Thursday, 29 May 2014

Conqueror of Maladies

(An excerpt from the speech given by Dr Mikhail Solzhenitsyn on accepting the Nobel Prize in Physiology or Medicine for his work on ‘Selective genetical eradication of Cancer cells’)

….Whenever I walk past his room, I remember him and those days that changed my life. It was 1979, I was a fresh faced doctor whose excitement for medicine was replaced by disillusionment after a few months at the hospital. Those days I longed to get out of medicine, to get out of Russia, to get out of this humungous gulag of a country, to jump over those 10 feet tall electric fences and dash for greener meadows.

The first time I saw him he was already beyond hope, we had told him that, his 16 year old body under his pale skin was devouring itself in an unstoppable cancerous rage. The only thing we could do was give him painkillers. All I wanted to do when I stepped into his room was to check his pulse, give him painkillers, and go home as fast as I could. But then I noticed that he had a book with him. At times he would read it at, then write something on white paper with his frail shivering hands, sometimes he would stop and watch the snow falling in Moscow, perhaps thinking about what he had just read. I was curious and asked him what he was doing. ‘I’m learning how gravitation works’, he said, smiling. I didn’t think much of it then, perhaps I attributed it to the ramblings of a mind condemned to a premature end, you heard a lot of that in the cancer ward. But I kept going back to his room, sometimes for no particular reason, and he would still be at it, propped up in his bed, battling with the equations of space and time. We would talk for a long time and sometimes I would ask him how his book was going. He would tell me that he just finished learning the tensor notation or that now he knows how the space time is represented or something of that sort. I never understood what he meant by all that, but when he talked about gravitation there was a gleam in his eyes, a gleam that was almost never seen in cancer wards, or even outside cancer wards.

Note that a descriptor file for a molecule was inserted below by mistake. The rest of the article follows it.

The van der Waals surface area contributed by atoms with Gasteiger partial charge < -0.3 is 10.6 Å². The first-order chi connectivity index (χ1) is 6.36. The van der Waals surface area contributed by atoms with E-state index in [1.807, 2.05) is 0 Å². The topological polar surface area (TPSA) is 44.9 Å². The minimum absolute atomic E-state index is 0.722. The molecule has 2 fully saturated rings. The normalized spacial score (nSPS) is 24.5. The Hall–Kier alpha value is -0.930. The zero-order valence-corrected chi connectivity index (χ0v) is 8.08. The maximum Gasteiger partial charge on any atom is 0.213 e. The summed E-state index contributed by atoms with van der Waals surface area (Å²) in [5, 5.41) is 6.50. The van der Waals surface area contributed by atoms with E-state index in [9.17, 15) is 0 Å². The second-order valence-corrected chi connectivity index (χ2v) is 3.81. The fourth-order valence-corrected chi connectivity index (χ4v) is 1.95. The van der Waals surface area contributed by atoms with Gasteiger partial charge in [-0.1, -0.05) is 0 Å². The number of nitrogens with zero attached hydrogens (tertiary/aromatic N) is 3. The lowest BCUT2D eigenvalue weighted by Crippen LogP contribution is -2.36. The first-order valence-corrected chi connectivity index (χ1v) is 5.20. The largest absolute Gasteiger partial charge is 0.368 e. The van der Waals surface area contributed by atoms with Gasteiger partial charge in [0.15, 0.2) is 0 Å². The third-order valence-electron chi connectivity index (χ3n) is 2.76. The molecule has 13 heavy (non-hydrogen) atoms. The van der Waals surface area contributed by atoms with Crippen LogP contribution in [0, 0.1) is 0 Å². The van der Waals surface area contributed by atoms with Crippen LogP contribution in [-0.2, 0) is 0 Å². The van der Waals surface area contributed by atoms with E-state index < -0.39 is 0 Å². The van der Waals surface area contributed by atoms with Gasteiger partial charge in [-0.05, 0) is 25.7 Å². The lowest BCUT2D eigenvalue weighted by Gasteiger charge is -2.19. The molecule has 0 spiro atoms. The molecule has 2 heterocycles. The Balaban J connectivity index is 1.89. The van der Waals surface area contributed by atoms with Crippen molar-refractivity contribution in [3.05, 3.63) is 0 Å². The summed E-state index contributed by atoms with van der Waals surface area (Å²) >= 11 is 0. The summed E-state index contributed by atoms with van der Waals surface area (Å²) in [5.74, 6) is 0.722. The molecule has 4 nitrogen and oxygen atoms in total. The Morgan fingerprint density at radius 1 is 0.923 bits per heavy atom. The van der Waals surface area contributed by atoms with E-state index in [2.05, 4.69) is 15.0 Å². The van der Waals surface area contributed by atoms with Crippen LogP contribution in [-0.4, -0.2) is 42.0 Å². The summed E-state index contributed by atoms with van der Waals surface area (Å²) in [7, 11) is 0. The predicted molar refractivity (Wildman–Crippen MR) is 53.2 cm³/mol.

His condition kept worsening, his body became frailer. Sometimes I thought I should tell him that he had at most two weeks to live, and learning gravitation with a mind numbed by painkillers was no way to spend it. I couldn’t tell him that, because I knew he wouldn’t listen. Then we decided to stop wasting painkillers on him. I saw him for the last time that day, the first time without his book, a skeleton with skin, he smiled at me and asked ‘How are you doing doctor?’ he asked with a smile. I just nodded and said I was fine, and I asked him how his book was going. ‘I finished it”, he said, his eyes wide in their black sockets, ‘It’s simple really, matter tells space-time how to curve, then the curve tells matter how to move’. He pointed to a 3 inch long equation written on a paper near his bed. ‘It’s beautiful, is it not?’, he asked me. I couldn’t say a thing, in my chest I felt a pain I had never felt before in my life. I looked at his face, a face that was the reflection of an inner state that we all long for.  A state I realized I could never achieve by worrying about how much I made at the hospital or how fast I could go home after this patient. In his face I could see the joy of doing what he loved doing.

The next day the room had a new tenant, but this time I went in not worrying about the time after which I could get out. 

- AJ

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